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 RAID level 0 – Striping In a RAID 0 system data are split up in blocks that get written across all the drives in the array. By using multiple disks (at least 2) at the same time, this offers superior I/O performance. This performance can be enhanced further by using multiple controllers, ideally one controller per disk.


RAID 0 offers great performance, both in read and write operations. There is no overhead caused by parity controls. All storage capacity is used, there is no disk overhead. The technology is easy to implement.

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Disadvantages RAID 0 is not fault-tolerant. If one disk fails, all data in the RAID 0 array are lost. It should not be used on mission-critical systems. Ideal use RAID 0 is ideal for non-critical storage of data that have to be read/written at a high speed, such as on a Photoshop image retouching station.  RAID level 1 – Mirroring Data are stored twice by writing them to both the data disk (or set of data disks) and a mirror disk (or set of disks) . If a disk fails, the controller uses either the data drive or the mirror drive for data recovery and continues operation. You need at least 2 disks for a RAID 1 array.

RAID 1 systems are often combined with RAID 0 to improve performance. Such a system is sometimes referred to by the combined number: a RAID 10 system. Advantages

RAID 1 offers excellent read speed and a write-speed that is comparable to that of a single disk. In case a disk fails, data do not have to be rebuild, they just have to be copied to the replacement disk. RAID 1 is a very simple technology.


The main disadvantage is that the effective storage capacity is only half of the total disk capacity because all data get written twice. Software RAID 1 solutions do not always allow a hot swap of a failed disk (meaning it cannot be replaced while the server keeps running). Ideally a hardware controller is used.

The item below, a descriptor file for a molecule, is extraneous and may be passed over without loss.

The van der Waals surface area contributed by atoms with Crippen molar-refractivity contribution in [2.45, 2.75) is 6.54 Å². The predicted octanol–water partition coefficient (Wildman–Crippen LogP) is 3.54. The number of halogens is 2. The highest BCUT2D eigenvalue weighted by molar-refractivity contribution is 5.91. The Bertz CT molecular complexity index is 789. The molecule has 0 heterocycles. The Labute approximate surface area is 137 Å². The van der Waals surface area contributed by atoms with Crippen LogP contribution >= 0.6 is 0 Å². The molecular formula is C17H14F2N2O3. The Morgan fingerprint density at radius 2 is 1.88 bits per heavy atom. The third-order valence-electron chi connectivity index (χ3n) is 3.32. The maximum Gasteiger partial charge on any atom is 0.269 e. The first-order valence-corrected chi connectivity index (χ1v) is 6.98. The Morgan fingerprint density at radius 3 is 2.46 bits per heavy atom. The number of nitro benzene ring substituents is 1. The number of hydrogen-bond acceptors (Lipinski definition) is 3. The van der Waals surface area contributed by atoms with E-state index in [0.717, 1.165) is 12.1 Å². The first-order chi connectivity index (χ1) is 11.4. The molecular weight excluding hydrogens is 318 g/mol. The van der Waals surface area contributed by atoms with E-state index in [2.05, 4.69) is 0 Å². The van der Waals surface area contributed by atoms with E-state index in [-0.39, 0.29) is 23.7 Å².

Ideal use RAID-1 is ideal for mission critical storage, for instance for accounting systems. It is also suitable for small servers in which only two disks will be used.  RAID level 3 On RAID 3 systems, data blocks are subdivided (striped) and written in parallel on two or more drives. An additional drive stores parity information. You need at least 3 disks for a RAID 3 array.

Since parity is used, a RAID 3 stripe set can withstand a single disk failure without losing data or access to data. Advantages
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RAID-3 provides high throughput (both read and write) for large data transfers. Disk failures do not significantly slow down throughput.

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This technology is fairly complex and too resource intensive to be done in software. Performance is slower for random, small I/O operations.

Ideal use RAID 3 is not that common in prepress.  RAID level 5 RAID 5 is the most common secure RAID level. It is similar to RAID-3 except that data are transferred to disks by independent read and write operations (not in parallel). The data chunks that are written are also larger. Instead of a dedicated parity disk, parity information is spread across all the drives. You need at least 3 disks for a RAID 5 array. A RAID 5 array can withstand a single disk failure without losing data or access to data. Although RAID 5 can be achieved in software, a hardware controller is recommended. Often extra cache memory is used on these controllers to improve the write performance.


Advantages Read data transactions are very fast while write data transaction are somewhat slower (due to the parity that has to be calculated). Disadvantages